Authorities said eight people were killed and 10 injured when a driver racing in the California 200 desert race in Lucerne Valley lost control of his off-roader, which went airborne and landed on top of spectators. The driver, who was uninjured, and seven of the eight people killed were identified Sunday by officials.
The driver “got airborne and, when he landed, rolled over straight into the spectators,” said Officer Joaquin Zubieta of the California Highway Patrol, the agency investigating the deadly crash. “People didn’t have much of a chance ... to get out of the way.”
Six spectators died at the scene. Nine others were airlifted to local hospitals, two of whom died later in the evening, Zubieta said. Of those hurt, five sustained major injuries and five had minor injuries, officials said. Brett M. Sloppy, of San Marcos, was the driver of the truck, according to Zubieta.
Sloppy, 28, lost control of his modified 2000 Ford Ranger while he was driving 45 to 50 miles per hour. He was not arrested, and alcohol was not a factor in the crash, officials said.
The San Bernardino County coroner’s office identified seven of the dead: Brian Wolfin, 27, of Escondido; Anthony Sanchez, 23, of Escondido; Aaron Farkas, 25, of Escondido; Andrew Therrin, 22, of Riverside; Zachary Freeman, 24, of Fillmore; Dustin C. Malson, 24, of Ventura; and Danica Frantzich, 20, of Las Vegas.
Witnesses to the crash described a chaotic scene where the victims had no time to flee as the out-of-control vehicle plowed into fans.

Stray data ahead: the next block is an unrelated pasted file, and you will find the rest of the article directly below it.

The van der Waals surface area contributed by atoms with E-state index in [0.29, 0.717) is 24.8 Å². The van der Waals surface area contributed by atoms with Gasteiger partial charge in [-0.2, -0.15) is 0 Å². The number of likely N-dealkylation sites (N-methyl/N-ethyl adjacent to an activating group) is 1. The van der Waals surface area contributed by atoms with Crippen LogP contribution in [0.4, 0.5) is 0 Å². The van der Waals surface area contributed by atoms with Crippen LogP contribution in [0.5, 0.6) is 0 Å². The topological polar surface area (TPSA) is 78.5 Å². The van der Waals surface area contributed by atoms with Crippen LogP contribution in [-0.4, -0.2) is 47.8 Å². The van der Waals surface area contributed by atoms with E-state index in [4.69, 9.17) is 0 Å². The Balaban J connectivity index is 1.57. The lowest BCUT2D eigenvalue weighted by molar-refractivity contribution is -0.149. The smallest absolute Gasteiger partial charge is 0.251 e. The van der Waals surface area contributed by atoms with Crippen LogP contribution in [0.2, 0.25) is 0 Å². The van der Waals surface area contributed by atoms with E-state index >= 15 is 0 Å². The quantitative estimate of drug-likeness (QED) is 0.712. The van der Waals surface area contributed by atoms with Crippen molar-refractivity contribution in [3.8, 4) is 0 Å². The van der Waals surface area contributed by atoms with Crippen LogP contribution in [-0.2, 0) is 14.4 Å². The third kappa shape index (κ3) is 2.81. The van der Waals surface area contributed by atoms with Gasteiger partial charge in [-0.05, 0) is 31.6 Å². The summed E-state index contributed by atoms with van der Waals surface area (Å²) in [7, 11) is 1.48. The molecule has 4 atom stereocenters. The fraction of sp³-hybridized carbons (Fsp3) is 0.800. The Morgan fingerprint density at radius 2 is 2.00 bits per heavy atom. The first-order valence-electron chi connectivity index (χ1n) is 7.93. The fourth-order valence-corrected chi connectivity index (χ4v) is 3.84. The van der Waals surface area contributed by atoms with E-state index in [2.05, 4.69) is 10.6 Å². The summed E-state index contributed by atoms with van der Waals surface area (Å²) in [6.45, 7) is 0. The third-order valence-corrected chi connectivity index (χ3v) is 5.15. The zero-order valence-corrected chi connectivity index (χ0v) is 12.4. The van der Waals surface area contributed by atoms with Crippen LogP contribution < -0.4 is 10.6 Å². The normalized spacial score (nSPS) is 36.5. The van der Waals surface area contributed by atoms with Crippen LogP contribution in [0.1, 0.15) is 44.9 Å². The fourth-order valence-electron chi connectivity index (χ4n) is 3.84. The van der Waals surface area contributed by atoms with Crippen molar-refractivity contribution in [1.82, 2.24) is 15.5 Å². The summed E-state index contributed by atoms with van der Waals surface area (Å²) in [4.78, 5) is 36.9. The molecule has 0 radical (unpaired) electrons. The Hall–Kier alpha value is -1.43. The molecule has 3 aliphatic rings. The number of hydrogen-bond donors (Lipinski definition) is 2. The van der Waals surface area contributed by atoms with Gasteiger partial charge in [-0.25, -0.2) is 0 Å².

Jeff Musgrave, an off-roader from Orange County who was watching the race, called it gruesome but defended the driver.
“All I saw was the dust, and then I saw about 30 people on the ground. It was just brutal,” Musgrave, 43, told The Times. “The problem is the crowd was just too close. I don’t think the [racer] did anything stupid. He just hit it way too hard.”
Sloppy had to be escorted away from the area after the crowd “started to get rowdy,” Zubieta said. “People were upset.”
The 200-mile race, held on desolate Soggy Dry Lake on federal desert land just east of the San Bernardino Mountains, was sanctioned by Mojave Desert Racing and was part of a seven-race circuit. Off-roaders race around the 50-mile-long loop four times, reaching speeds upward of 60 mph.
A photographer at the race described a scene of devastation. “There was dust everywhere, people screaming, people running,” David Conklin told the Associated Press. “When I got up to the vehicle, I could tell that several people were trapped. There were just bodies everywhere. One woman with a major head wound [was] lying in a pool of blood. Someone else was crushed beneath the car.”
In the early-morning hours Sunday, the white Ford Ranger had remained at the scene, upside down, as CHP investigators crawled over the vehicle to search for any mechanical defects and to try to re-create the collision. Sponsorship decals plastered the sides of the truck. The area had been cordoned off with crime-scene tape through the night, and officers brought banks of lights to provide illumination as investigators combed the patch of desert. Officers continued to interview witnesses, competitors and race officials well into the early morning.
The spot where the racer lost control was called the “rock pile.” The track snakes between giant boulders and up a small hill -– sending many of the off-roaders airborne.
On Saturday, hundreds of spectators had been crowded around the site where the vehicle landed, some just a few feet from the main dirt track. Empty beer bottles and water bottles littered the area where the deadly collision occurred.
Online videos of previous races of the California 200 show spectators standing dangerously close to the speeding off-road vehicles, with no concrete barriers separating them from the cars.
Times staff writers Rong-Gong Lin II contributed to this report.